A Swiss immigrant to England, Manning is on our list not so much for the scope of her crimes (she had only one victim) as for the sensation her crime spawned.
Marie had two suitors - a young man close to her age named Frederick Manning and an older gentleman named Patrick O'Connor - who both proposed marriage. She chose Manning, who promised he had an inheritance coming, but she maintained a "friendship" with O'Connor that many believe to have been sexual.
When it became clear that Frederick's inheritance was not forthcoming (he may have lied about that part), Marie hatched a plan with him to murder O'Connor and rob his house of everything they could find. She invited O'Connor to dinner one night and shot him in the back of the head. Frederick finished him off with a chisel. They then stashed his body in a hole they'd dug under the kitchen flagstones ahead of time and packed it with quicklime to speed up the body's decomposition.
Over the next two days, Marie gathered whatever valuables and stock certificates she could find at O'Connor's residence. Two of O'Connor's colleagues came to their house asking about him, so Marie and Frederick fled London. Marie went to Edinburgh, where she was arrested after trying to sell some of O'Connor's stock certificates.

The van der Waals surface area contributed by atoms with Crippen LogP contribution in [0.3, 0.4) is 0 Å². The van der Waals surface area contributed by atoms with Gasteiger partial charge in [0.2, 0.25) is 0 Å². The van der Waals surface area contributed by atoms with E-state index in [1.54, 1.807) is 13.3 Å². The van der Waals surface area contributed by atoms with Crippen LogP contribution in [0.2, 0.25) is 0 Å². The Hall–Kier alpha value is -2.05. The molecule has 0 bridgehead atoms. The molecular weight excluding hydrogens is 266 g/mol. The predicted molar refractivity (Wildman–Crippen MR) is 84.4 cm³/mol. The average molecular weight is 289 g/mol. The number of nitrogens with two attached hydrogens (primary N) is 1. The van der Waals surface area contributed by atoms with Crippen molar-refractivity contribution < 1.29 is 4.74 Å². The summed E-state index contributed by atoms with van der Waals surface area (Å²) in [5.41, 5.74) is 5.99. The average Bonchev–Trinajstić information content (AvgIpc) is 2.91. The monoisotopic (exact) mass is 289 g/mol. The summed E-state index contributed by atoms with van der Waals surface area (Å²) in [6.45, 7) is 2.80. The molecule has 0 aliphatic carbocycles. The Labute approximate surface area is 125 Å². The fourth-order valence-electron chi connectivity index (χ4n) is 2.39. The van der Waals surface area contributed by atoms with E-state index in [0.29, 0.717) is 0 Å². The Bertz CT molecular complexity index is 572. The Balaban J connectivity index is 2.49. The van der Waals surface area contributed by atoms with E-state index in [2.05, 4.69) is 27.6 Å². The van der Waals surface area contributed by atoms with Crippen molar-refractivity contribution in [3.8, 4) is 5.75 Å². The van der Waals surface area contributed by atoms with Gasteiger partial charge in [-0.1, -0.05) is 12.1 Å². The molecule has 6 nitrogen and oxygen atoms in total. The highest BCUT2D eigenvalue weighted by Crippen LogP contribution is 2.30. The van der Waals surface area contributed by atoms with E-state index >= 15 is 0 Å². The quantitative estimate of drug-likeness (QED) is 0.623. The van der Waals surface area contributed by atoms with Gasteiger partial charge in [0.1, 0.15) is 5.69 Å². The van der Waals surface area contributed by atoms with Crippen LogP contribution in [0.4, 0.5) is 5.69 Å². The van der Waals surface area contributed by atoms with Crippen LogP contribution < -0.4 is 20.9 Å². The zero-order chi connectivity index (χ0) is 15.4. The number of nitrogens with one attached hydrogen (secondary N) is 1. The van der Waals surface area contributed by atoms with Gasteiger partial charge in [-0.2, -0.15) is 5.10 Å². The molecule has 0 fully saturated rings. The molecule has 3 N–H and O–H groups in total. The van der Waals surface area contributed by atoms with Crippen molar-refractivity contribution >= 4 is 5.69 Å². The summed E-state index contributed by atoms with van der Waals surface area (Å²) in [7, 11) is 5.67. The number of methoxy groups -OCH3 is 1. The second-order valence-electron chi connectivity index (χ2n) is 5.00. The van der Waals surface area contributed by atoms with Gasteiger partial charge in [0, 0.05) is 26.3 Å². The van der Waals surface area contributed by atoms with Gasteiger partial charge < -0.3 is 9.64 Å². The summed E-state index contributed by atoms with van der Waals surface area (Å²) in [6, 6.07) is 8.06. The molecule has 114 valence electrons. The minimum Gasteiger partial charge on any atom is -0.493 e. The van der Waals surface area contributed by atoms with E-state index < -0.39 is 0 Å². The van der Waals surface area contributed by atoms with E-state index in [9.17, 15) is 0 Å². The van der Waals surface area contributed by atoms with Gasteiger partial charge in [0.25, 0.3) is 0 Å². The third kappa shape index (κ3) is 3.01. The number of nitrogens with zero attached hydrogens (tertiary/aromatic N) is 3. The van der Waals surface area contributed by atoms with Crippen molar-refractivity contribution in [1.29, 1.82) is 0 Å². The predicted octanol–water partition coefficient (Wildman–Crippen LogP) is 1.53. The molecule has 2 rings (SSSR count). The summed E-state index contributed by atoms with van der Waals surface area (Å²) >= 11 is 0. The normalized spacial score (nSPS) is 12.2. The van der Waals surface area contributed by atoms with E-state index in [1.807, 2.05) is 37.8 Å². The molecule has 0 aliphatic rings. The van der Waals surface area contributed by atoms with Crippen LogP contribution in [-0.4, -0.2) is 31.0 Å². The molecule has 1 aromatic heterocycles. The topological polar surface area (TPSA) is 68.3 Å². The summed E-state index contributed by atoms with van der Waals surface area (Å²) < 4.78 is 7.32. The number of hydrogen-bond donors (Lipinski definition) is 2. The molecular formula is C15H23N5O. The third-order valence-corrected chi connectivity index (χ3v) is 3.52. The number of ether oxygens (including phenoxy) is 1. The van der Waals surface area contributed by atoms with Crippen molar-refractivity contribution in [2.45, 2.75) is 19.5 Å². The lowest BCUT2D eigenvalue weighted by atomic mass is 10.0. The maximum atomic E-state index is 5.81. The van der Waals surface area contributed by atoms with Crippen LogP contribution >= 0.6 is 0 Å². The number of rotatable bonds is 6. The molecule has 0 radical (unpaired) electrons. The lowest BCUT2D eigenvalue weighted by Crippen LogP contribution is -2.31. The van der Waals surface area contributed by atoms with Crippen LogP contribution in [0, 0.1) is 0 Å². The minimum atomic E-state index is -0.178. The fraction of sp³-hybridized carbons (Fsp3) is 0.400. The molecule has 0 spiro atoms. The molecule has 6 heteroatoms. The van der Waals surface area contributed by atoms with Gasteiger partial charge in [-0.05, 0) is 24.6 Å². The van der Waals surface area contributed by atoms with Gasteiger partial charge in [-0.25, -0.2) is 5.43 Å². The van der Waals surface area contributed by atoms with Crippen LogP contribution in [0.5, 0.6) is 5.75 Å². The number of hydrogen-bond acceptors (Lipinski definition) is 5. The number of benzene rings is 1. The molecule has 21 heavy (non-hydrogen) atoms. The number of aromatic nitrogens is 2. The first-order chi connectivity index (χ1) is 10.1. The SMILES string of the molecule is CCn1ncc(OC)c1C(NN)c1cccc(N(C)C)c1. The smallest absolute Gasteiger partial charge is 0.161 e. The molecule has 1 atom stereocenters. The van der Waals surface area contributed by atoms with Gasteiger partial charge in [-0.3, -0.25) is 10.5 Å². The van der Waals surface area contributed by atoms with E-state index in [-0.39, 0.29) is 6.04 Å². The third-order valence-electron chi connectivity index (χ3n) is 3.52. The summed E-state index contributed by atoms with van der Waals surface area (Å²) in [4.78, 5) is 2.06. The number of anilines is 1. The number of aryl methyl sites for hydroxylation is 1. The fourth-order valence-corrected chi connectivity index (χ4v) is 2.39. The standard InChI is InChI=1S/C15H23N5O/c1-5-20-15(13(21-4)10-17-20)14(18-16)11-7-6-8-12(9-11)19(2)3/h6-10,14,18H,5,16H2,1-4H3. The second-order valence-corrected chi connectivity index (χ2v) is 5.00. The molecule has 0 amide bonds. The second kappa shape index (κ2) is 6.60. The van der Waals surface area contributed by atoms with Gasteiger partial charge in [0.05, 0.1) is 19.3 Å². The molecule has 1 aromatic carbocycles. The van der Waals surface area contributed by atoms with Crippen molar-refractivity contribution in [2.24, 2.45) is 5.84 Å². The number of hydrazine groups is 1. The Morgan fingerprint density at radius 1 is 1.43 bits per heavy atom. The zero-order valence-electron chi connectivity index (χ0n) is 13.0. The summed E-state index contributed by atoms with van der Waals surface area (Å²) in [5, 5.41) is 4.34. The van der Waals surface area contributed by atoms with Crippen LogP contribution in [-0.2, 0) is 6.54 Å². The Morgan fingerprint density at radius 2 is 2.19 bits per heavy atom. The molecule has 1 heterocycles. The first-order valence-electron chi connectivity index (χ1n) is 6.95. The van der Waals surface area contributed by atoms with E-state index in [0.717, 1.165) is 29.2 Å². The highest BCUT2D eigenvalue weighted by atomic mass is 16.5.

The couple blamed each other at trial and both were found guilty and publicly executed in 1849. Their case was such a sensation that an estimated 50,000 people showed up to witness their deaths. One of those people was Charles Dickens, whose letter of disgust to The Times helped pave the way for the abolition of public executions in Britain.
Body Count: 1
Fate: Publicly hanged alongside her husband and accomplice. Marie became the inspiration for one of Dickens's characters, Hortense, the maid in his novel Bleak House.